Royal Dutch Shell Nazi Secrets Part 9: Further evidence from published sources
By John Donovan
Extract from an article published by The Times on 23 April 2004:
“When the British Shell company merged with Royal Dutch in 1906 it was soon dominated by a single despot, Henri Deterding, a brilliant trader who became increasingly autocratic and ended up a fervent admirer of Hitler.”(1)
A New York Times article(2)reported that as early as 1929, the Nazi had begun to try and make friends in Britain and a firmer bond had been established with “Sir Henri Deterding, the oil magnate, and his associates.”
In 1933, Sir Henri was said to be “currying favor with Adolf Hitler in the hope of winning oil contracts for Royal Dutch Shell.”(3)
New York Times: Propaganda Success in Britain Vaunted by Rosenberg to Hitler: 10 January 1946(6)
“NUREMBERG, Germany, Jan. 9- One of Alfred Rosenberg’s reports to Adolf Hitler on his work in winning friends for nazism in foreign countries came to light today.”
‘Rosenburg also told Hitler that “a firmer bond” had also been established between Rosenberg’s British division and Sir Henri Deterding, the oil magnate, and his associates’.
EXTRACTS FROM “THE SEVEN SISTERS” BY ANTHONY SAMPSON: PUBLISHED IN 1975
His influence on the company was erratic and as one Shell veteran recalls: ‘Deterding’s interventions were like thunderstorms; suddenly flattening a field of wheat, while leaving other fields un-scathed.’ The stately managers of Shell began to have the worrying impression that their Director-General was going mad, and still worse, going pro-Nazi.(7)
He died six months before the outbreak of war: memorial services were held in all Shell offices in Germany and Hitler and Goering both sent wreaths to the funeral on his estate.(8)
EXTRACTS FROM “THE PRIZE” BY DANIEL YERGIN PUBLISHED IN 1992
The government also had to cope with a different kind of problem-the future of the Royal Dutch/Shell Group. The current management of the Group was no less concerned and apprehensive. For there was a risk that the Group could pass under the Nazi sway. The heart of the problem was Henri Deterding, the grand master of the company. He had continued to dominate the Group through the 192os. “Sir Henri’s word is law,” observed a British official in 1927.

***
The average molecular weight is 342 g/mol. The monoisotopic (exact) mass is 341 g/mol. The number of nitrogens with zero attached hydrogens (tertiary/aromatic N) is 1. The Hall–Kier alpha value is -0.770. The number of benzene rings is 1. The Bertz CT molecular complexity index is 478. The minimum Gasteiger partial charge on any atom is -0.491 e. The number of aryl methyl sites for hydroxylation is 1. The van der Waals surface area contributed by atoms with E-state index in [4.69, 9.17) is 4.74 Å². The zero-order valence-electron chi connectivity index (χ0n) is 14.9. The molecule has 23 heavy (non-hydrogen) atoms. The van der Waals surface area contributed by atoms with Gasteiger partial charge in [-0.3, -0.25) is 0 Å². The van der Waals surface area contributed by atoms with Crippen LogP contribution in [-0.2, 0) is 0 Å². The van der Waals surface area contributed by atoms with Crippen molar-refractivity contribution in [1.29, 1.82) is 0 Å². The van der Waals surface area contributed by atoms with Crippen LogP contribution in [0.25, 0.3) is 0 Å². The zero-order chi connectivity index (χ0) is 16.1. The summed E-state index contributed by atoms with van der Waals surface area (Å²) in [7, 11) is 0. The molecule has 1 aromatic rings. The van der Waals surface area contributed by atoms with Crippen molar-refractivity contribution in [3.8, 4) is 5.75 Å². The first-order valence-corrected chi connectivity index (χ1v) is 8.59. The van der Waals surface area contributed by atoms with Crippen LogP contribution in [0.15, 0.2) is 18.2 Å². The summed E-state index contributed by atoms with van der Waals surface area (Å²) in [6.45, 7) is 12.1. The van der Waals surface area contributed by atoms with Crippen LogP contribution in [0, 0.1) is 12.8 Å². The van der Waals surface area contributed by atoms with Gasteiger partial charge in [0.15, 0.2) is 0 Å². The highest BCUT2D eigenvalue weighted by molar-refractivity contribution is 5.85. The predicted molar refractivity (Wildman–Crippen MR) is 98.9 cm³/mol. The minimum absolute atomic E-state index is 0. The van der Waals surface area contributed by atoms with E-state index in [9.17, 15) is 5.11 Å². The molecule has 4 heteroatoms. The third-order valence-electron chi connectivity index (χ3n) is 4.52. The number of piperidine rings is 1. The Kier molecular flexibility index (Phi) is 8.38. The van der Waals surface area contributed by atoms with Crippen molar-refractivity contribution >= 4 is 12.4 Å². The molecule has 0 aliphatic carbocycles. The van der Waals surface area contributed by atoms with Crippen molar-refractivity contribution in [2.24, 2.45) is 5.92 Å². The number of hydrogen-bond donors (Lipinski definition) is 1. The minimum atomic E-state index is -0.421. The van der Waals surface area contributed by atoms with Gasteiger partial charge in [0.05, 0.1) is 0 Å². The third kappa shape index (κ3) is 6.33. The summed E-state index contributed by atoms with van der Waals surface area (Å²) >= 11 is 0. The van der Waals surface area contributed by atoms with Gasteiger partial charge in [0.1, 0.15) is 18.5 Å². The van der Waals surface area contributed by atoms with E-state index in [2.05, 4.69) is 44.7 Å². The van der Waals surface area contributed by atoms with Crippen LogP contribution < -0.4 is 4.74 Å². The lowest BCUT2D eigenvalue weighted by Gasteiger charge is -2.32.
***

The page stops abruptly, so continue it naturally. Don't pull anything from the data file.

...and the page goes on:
“He can bind the Board of the Shell without their knowledge and consent.” But by the 1930s, Deterding’s grip on the company was slipping, and he was becoming an embarrassment to the management and a source of anxiety to the British government. His behavior was increasingly erratic, disruptive, megalomaniacal.
In the mid-1930s, as he entered his seventies, Deterding had developed two infatuations. One was for his secretary, a young German woman. The other was for Adolf Hitler.(9)
Deterding died in Germany in early 1939, six months before the war began. Strange and deeply disturbing rumors immediately reached London. Not only had the Nazis made much of his funeral, but they were also trying to take advantage of the circumstances of his death to gain control of the Royal Dutch/Shell Group. That, of course, would have been a disaster for Great Britain. The company had virtually been Britain’s quartermaster general for oil during World War 1. Should it now pass under Nazi domination, Britain’s entire system of petroleum supply would be undermined. But it was discovered that the key “preference” shares, which embodied control, could only be held by directors, and at his demise, Deterding’s shares had been swiftly distributed to the other directors. At best, the Germans could only get their hands on a tiny fraction of the common shares, which would do them no good at all, either before or after the outbreak of war.(10)
Ironically, the driven ruthless man most responsible for the great enterprise which is Royal Dutch Shell Plc today, was also largely, though not completely responsible, for one of the darkest chapters in its long history.
Photograph shows Swastika flag flying at the head office of Royal Dutch Petroleum, 30 Carel van Bylandtlaan , The Hague, during the Nazi occupation of the Netherlands in World War II (From Image Database Hague Municipal)
More archive documents from WW2 are released into the public domain from time to time. Further evidence will be added to any updating of this compilation of information when it comes to light.
1. Extract from a Sunday Times article “A very British kind of scandal: why Shell is no Enron” published on 23 April 2004.
2. Information from a New York Times article “Propaganda Success in Britain Vaunted by Rosenberg to Hitler” published 10 January 1946.
3. Quote from Time Magazine article “GERMANY: Co-ordination” published 17 April 1933.
4. Quote from New York Times review “Powerful Henri Deterding Who Rivals Standard Oil” published 12 June 1938.
5. Quote from New York Times review “Review/Television; The Epic Of Oil, Catalyst Of Conflict” published 11 January 1993.
6. Extracts from a New York Times article “Propaganda Success in Britain Vaunted by Rosenberg to Hitler” published 10 January 1946.
7. Extract from page 96The Seven Sisters: By Anthony Sampson: Published by Hodder and Stoughton Limited ISBN 034021323 X
8. Extract from page 97The Seven Sisters: By Anthony Sampson: Published by Hodder and Stoughton Limited ISBN 034021323 X
9. Extract from page 369 The Prize by Daniel Yergin published 1992 by FREE PRESS ISBN 0-671-79932-0
10. Extract from page 370 The Prize by Daniel Yergin published 1992 by FREE PRESS ISBN 0-671-79932-0
LINKS TO OTHER PARTS OF ROYAL DUTCH SHELL NAZI SECRETS
Royal Dutch Shell Nazi Secrets: Authors relationship with Shell (Alfred Donovan and John Donovan)
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